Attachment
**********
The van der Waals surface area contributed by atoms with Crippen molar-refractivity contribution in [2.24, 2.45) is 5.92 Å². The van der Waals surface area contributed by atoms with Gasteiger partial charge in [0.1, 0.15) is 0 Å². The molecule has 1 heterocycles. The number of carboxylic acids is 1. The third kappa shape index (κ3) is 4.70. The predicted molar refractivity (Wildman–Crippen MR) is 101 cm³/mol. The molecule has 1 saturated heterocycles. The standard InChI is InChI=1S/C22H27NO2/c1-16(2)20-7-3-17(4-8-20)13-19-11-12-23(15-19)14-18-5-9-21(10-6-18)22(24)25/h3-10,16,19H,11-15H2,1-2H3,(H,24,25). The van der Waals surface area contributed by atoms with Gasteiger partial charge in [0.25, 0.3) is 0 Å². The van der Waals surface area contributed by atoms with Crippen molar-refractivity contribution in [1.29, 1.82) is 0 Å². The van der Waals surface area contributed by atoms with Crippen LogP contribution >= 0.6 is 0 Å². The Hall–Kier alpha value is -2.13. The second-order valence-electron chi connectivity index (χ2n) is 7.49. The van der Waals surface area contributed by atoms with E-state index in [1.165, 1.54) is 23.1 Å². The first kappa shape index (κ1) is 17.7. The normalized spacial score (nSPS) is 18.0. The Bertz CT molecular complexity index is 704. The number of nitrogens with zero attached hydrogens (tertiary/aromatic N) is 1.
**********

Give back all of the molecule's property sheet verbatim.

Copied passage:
The van der Waals surface area contributed by atoms with Crippen molar-refractivity contribution in [2.24, 2.45) is 5.92 Å². The van der Waals surface area contributed by atoms with Gasteiger partial charge in [0.1, 0.15) is 0 Å². The molecule has 1 heterocycles. The number of carboxylic acids is 1. The third kappa shape index (κ3) is 4.70. The predicted molar refractivity (Wildman–Crippen MR) is 101 cm³/mol. The molecule has 1 saturated heterocycles. The standard InChI is InChI=1S/C22H27NO2/c1-16(2)20-7-3-17(4-8-20)13-19-11-12-23(15-19)14-18-5-9-21(10-6-18)22(24)25/h3-10,16,19H,11-15H2,1-2H3,(H,24,25). The van der Waals surface area contributed by atoms with Gasteiger partial charge in [0.25, 0.3) is 0 Å². The van der Waals surface area contributed by atoms with Crippen molar-refractivity contribution in [1.29, 1.82) is 0 Å². The van der Waals surface area contributed by atoms with Crippen LogP contribution >= 0.6 is 0 Å². The Hall–Kier alpha value is -2.13. The second-order valence-electron chi connectivity index (χ2n) is 7.49. The van der Waals surface area contributed by atoms with E-state index in [1.165, 1.54) is 23.1 Å². The first kappa shape index (κ1) is 17.7. The normalized spacial score (nSPS) is 18.0. The Bertz CT molecular complexity index is 704. The number of nitrogens with zero attached hydrogens (tertiary/aromatic N) is 1.